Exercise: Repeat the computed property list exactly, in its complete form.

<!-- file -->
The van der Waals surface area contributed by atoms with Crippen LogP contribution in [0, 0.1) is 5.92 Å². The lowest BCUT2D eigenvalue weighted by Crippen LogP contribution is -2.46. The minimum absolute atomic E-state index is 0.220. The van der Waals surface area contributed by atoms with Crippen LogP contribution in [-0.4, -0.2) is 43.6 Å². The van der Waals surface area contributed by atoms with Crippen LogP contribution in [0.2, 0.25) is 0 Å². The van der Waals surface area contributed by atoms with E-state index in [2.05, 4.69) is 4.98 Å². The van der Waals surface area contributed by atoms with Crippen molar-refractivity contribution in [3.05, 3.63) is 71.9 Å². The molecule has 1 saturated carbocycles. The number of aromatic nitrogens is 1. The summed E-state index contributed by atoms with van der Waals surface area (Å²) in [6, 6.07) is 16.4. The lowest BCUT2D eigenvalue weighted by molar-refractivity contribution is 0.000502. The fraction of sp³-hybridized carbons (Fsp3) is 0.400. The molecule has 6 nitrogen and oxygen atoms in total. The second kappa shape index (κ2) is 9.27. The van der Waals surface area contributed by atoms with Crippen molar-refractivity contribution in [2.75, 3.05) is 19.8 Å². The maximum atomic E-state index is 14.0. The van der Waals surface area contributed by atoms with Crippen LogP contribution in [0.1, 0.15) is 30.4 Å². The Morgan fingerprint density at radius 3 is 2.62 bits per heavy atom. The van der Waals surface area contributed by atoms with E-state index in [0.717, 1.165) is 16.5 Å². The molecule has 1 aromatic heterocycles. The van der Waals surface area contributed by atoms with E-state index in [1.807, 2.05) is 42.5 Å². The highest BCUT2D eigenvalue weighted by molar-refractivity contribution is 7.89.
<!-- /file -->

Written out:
The van der Waals surface area contributed by atoms with Crippen LogP contribution in [0, 0.1) is 5.92 Å². The lowest BCUT2D eigenvalue weighted by Crippen LogP contribution is -2.46. The minimum absolute atomic E-state index is 0.220. The van der Waals surface area contributed by atoms with Crippen LogP contribution in [-0.4, -0.2) is 43.6 Å². The van der Waals surface area contributed by atoms with Crippen LogP contribution in [0.2, 0.25) is 0 Å². The van der Waals surface area contributed by atoms with E-state index in [2.05, 4.69) is 4.98 Å². The van der Waals surface area contributed by atoms with Crippen molar-refractivity contribution in [3.05, 3.63) is 71.9 Å². The molecule has 1 saturated carbocycles. The number of aromatic nitrogens is 1. The summed E-state index contributed by atoms with van der Waals surface area (Å²) in [6, 6.07) is 16.4. The lowest BCUT2D eigenvalue weighted by molar-refractivity contribution is 0.000502. The fraction of sp³-hybridized carbons (Fsp3) is 0.400. The molecule has 6 nitrogen and oxygen atoms in total. The second kappa shape index (κ2) is 9.27. The van der Waals surface area contributed by atoms with Crippen molar-refractivity contribution in [2.75, 3.05) is 19.8 Å². The maximum atomic E-state index is 14.0. The van der Waals surface area contributed by atoms with Crippen LogP contribution in [0.1, 0.15) is 30.4 Å². The Morgan fingerprint density at radius 3 is 2.62 bits per heavy atom. The van der Waals surface area contributed by atoms with E-state index in [0.717, 1.165) is 16.5 Å². The molecule has 1 aromatic heterocycles. The van der Waals surface area contributed by atoms with E-state index in [1.807, 2.05) is 42.5 Å². The highest BCUT2D eigenvalue weighted by molar-refractivity contribution is 7.89.